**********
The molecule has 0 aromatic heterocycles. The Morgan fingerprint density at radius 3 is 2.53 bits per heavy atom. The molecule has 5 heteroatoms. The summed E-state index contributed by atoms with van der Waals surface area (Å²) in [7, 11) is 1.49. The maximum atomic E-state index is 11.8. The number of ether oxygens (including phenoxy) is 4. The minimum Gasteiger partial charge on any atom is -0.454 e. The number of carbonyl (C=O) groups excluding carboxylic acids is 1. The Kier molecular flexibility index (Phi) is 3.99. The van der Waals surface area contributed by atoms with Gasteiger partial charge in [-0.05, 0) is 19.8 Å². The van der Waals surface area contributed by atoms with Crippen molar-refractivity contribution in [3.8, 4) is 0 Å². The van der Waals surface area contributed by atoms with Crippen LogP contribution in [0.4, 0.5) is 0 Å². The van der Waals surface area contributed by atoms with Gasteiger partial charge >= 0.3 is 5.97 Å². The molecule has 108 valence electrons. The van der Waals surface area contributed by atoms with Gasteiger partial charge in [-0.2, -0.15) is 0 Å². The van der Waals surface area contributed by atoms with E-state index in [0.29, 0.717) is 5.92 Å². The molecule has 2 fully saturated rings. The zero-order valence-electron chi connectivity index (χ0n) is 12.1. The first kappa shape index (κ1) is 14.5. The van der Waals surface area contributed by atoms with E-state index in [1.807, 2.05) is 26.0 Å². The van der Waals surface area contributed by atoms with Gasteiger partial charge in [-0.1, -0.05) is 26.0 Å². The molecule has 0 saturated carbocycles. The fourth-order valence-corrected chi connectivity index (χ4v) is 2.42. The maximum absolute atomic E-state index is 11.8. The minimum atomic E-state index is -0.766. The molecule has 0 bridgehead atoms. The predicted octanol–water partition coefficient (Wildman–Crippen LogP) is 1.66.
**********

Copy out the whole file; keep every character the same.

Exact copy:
The molecule has 0 aromatic heterocycles. The Morgan fingerprint density at radius 3 is 2.53 bits per heavy atom. The molecule has 5 heteroatoms. The summed E-state index contributed by atoms with van der Waals surface area (Å²) in [7, 11) is 1.49. The maximum atomic E-state index is 11.8. The number of ether oxygens (including phenoxy) is 4. The minimum Gasteiger partial charge on any atom is -0.454 e. The number of carbonyl (C=O) groups excluding carboxylic acids is 1. The Kier molecular flexibility index (Phi) is 3.99. The van der Waals surface area contributed by atoms with Gasteiger partial charge in [-0.05, 0) is 19.8 Å². The van der Waals surface area contributed by atoms with Crippen molar-refractivity contribution in [3.8, 4) is 0 Å². The van der Waals surface area contributed by atoms with Crippen LogP contribution in [0.4, 0.5) is 0 Å². The van der Waals surface area contributed by atoms with Gasteiger partial charge >= 0.3 is 5.97 Å². The molecule has 108 valence electrons. The van der Waals surface area contributed by atoms with Gasteiger partial charge in [-0.2, -0.15) is 0 Å². The van der Waals surface area contributed by atoms with E-state index in [0.29, 0.717) is 5.92 Å². The molecule has 2 fully saturated rings. The zero-order valence-electron chi connectivity index (χ0n) is 12.1. The first kappa shape index (κ1) is 14.5. The van der Waals surface area contributed by atoms with E-state index in [1.807, 2.05) is 26.0 Å². The van der Waals surface area contributed by atoms with Gasteiger partial charge in [-0.1, -0.05) is 26.0 Å². The molecule has 0 saturated carbocycles. The fourth-order valence-corrected chi connectivity index (χ4v) is 2.42. The maximum absolute atomic E-state index is 11.8. The minimum atomic E-state index is -0.766. The molecule has 0 bridgehead atoms. The predicted octanol–water partition coefficient (Wildman–Crippen LogP) is 1.66.